For certain Golay codes, the matrix \(B\) is symmetric. The algorithm given in The Art of Error Correction Coding makes use of this fact. For the codes I’m using, \(B\) is not symmetric, so I have needed to adapt the algorithm.

Let \(r \in GF(2)^{24}\) be the received word, \(\varepsilon_j\) the vector having a one in the \(j\)-th position and zeros elsewhere, and \(w(\cdot)\) denote the Hamming weight. The decoding procedure (for \(B\) not necessarily symmetric) goes as follows:

- Compute the syndrome \(s = Hr\)
- If \(w(s) \leq 3\), put \(e = (0, s)\) and go to step 8
- If \(w(s + B\varepsilon_j) \leq 2\) for some \(1 \leq j \leq 12\), put \(e = (\varepsilon_j, s + B\varepsilon_j)\) and go to step 8
- Compute \(q = B^Ts\)
- If \(w(q) \leq 3\), put \(e = (q, 0)\) and go to step 8
- If \(w(q + B^T\varepsilon_j) \leq 2\) for some \(1 \leq j \leq 12\), put \(e = (q + B^T \varepsilon_j, \varepsilon_j)\) and go to step 8
- \(r\) is uncorrectable
- The corrected codeword is \(c = r + e\)

To show that this algorithm works, we need the following lemma, which will be proved below.

**Lemma 1.** The matrix \(B\) is invertible and \(B^{-1} = B^T\).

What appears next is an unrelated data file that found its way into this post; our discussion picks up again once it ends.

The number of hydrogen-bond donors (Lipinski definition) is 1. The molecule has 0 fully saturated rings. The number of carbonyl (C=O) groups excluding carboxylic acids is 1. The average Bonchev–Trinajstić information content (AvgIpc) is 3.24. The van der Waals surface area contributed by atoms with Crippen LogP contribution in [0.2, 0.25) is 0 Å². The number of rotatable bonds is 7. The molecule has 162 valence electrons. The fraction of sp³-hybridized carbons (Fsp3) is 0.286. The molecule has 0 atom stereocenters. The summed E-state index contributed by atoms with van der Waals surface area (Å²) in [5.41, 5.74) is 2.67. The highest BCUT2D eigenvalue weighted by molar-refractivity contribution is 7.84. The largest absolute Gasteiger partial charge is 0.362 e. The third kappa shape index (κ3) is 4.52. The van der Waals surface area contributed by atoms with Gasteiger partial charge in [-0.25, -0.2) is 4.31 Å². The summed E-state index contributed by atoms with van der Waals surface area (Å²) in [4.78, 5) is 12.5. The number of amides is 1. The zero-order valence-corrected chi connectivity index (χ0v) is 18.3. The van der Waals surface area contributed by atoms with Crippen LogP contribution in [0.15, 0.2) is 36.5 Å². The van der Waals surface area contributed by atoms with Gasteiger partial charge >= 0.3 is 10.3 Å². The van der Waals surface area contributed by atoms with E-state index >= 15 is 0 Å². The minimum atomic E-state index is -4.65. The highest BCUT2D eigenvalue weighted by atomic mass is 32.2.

Let us now prove that the algebraic decoding algorithm given above works. First we show that for all possible values of \(e\) given by the algorithm, we have \(Hc = 0\). To this end, we write \(r = (r_1,r_2)\) and \(e = (e_1,e_2)\), where \(r_1,r_2,e_1,e_2 \in GF(2)^{12}\). Then\[Hc = Br_1 + Be_1 + r_2 + e_2.\] Also,\[s = Br_1 + r_2.\] If \(e\) is as in step 2, we have \(e_1 = 0\), \(e_2 = s\), so we see that \(Hc = 0\). If \(e\) is as in step 3, we have \(e_1 = \varepsilon_j\) and \(e_2 = Br_1 + r_2 + B\varepsilon_j\), so we also have \(Hc = 0\). By Lemma 1, we have\[q = B^TBr_1 + B^Tr_2 = r_1 + B^Tr_2.\]If \(e\) is as in step 5, then \(e_1 = r_1 + B^Tr_2\) and \(e_2 = 0\). Applying Lemma 1 again, we see that \(Hc = 0\). Finally, if \(e\) is as in step 6, then \(e_1 = r_1 + B^T r_2 + B^T \varepsilon_j\) and \(e_2 = \varepsilon_j\), and using Lemma 1 we also see that \(Hc = 0\).